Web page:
These were all Angry-Ass Black Women, and I am proud to count myself amongst them.
Got a problem with that? I thought not! <smile>

Thursday, October 11, 2012

Writing Off More Than That 47 Percent

So, Romney is (was? Ha!) not concerned with 47 percent of the voters in the U. S. because they are not his people. He all but called them deadbeats, people who did not federal income tax, and were willing to live on handouts, and liked being dependent.
How insulting!
I'm not part of that 47 percent that Romney described, AT THE MOMENT, but I've been in that grouping more than once in my life, and I know -- save the Grace of God -- I may one day be there again. And no matter what my economic/social/political status . . . I should still be counted. My President should still care about me, and care about what I think.
Yes, I knew even before that videotape surfaced a few weeks ago that I was voting for Obama, and I can't even say that the tape cemented the deal. My decision was already concretized.
But hearing his words brought such fury to my heart!!!!!
How could this man, running to be President of the United States, say that he had already discounted 47 percent of the voters because they were comfortable being victims, and living on handouts!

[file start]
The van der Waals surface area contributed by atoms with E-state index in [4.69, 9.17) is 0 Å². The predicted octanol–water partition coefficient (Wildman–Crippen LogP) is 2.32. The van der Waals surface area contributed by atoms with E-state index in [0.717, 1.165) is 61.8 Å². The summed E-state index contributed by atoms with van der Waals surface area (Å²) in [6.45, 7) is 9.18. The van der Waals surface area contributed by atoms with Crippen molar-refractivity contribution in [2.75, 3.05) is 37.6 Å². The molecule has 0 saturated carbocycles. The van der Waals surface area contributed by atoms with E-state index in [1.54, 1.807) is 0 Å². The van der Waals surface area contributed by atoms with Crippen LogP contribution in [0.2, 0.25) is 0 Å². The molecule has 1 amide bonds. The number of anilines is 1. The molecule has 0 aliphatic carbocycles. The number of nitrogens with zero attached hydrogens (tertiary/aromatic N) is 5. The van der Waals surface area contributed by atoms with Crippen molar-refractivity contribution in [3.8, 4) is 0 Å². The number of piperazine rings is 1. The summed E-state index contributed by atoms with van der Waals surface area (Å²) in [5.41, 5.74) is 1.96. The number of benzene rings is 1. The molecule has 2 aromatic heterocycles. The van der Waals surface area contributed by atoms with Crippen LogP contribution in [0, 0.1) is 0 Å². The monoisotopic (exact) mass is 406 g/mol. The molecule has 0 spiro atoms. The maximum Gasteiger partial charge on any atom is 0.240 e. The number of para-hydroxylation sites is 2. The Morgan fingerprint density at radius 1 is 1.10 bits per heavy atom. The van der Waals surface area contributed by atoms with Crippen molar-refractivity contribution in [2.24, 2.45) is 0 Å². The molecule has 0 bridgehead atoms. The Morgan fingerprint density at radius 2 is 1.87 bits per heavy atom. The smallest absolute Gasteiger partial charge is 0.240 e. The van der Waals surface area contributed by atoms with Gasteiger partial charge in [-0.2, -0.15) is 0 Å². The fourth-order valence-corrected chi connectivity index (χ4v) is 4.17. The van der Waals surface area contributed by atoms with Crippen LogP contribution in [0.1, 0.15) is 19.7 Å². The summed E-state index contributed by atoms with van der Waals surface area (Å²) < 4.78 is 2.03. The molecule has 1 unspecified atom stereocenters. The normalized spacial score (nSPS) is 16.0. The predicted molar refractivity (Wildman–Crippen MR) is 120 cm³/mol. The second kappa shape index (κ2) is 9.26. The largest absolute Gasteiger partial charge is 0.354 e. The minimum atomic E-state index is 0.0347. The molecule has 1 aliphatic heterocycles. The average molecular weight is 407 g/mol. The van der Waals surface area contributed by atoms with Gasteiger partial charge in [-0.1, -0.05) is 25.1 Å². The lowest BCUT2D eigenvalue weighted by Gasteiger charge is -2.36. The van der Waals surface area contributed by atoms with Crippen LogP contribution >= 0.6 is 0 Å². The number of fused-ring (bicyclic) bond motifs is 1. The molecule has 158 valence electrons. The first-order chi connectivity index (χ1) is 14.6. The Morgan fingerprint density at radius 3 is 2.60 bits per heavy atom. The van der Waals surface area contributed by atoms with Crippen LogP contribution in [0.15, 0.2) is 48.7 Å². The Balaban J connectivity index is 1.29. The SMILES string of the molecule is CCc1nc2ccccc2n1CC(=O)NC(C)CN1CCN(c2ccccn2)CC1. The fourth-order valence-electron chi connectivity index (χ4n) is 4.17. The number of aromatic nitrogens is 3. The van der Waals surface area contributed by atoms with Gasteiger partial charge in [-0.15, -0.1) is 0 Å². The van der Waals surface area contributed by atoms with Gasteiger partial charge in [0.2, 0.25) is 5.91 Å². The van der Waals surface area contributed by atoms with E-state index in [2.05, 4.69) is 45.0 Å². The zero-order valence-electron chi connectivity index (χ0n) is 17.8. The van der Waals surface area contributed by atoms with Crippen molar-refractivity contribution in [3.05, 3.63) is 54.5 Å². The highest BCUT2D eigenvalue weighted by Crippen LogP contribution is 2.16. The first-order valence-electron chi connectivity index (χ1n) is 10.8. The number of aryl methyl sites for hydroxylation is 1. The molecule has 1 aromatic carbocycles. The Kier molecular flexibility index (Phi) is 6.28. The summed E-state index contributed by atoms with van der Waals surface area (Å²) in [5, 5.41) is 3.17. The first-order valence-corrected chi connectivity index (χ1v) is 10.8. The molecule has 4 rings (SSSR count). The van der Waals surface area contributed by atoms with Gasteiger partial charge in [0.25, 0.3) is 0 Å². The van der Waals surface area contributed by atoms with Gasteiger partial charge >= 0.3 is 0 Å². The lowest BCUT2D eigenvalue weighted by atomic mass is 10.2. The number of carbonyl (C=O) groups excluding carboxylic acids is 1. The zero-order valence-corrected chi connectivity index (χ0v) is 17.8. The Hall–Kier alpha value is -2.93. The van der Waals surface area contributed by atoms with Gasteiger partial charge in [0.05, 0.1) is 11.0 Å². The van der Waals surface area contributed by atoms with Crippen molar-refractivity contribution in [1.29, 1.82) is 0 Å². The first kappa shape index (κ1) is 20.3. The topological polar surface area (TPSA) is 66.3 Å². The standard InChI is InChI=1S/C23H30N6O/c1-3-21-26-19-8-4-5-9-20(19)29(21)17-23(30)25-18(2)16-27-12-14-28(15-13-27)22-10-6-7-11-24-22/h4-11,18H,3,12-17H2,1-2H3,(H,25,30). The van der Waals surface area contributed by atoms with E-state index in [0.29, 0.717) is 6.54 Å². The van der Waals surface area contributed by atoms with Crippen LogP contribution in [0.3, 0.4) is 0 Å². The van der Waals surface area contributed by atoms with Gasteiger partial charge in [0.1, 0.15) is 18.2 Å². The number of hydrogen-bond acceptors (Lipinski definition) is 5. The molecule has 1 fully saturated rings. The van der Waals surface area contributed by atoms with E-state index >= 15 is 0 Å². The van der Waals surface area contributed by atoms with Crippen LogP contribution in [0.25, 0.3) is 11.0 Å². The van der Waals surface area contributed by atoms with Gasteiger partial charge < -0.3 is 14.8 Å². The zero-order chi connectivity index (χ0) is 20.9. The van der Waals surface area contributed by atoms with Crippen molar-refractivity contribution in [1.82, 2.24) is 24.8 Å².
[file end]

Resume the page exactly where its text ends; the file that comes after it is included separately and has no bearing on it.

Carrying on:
And what kind of people made up his audience, that none challenged him on the statement?
But then people wonder why I identify myself as An Angry-Ass Black Woman.
Hearing and listening the tape brought to mind another event that happened more than 20 years prior, though . . . and by someone whom I felt very different about.
In 1991 I was one of eight students picked from around the country for the Washington Center for Politics and Journalism, and one of the caveats of the program was that we would have nationally known figures in politics and journalism talk to us each week.
One week we had a columnist from Time Magazine. I was psyched, because my mother loved Time Magazine and I’d grown up on it, and this columnist was– hands down – my favorite writer. 
So he comes into the conference room where we were all waiting to hear his words of wisdom and encouragement, and I all but leap up and applaud his arrival. So we settle it down (meaning me, I settle down. I mean, I was the only one really hyped in the first place), and the columnist begins to talk about the noble occupation known as journalism; applauding us for our choice of careers, and reminding us of our obligation to look out for those who had no one else looking out for them; the socially, economically, and politically oppressed.
I was pysched!
But then he cautions us, that while it might be sad, he had to warn us not to spend time – not to waste time – trying to defend a certain class of people, because to do so would water down our efforts to defend the classes above them. These weren’t what people called the lower class, this columnist said, but the class in even below that. You know, he explained with a smile, the family who lives in the projects, the father not around, the mother on welfare, and herself having been raised by a welfare mom, none of the kids finishing school, and at least two in the immediate family on hard drugs.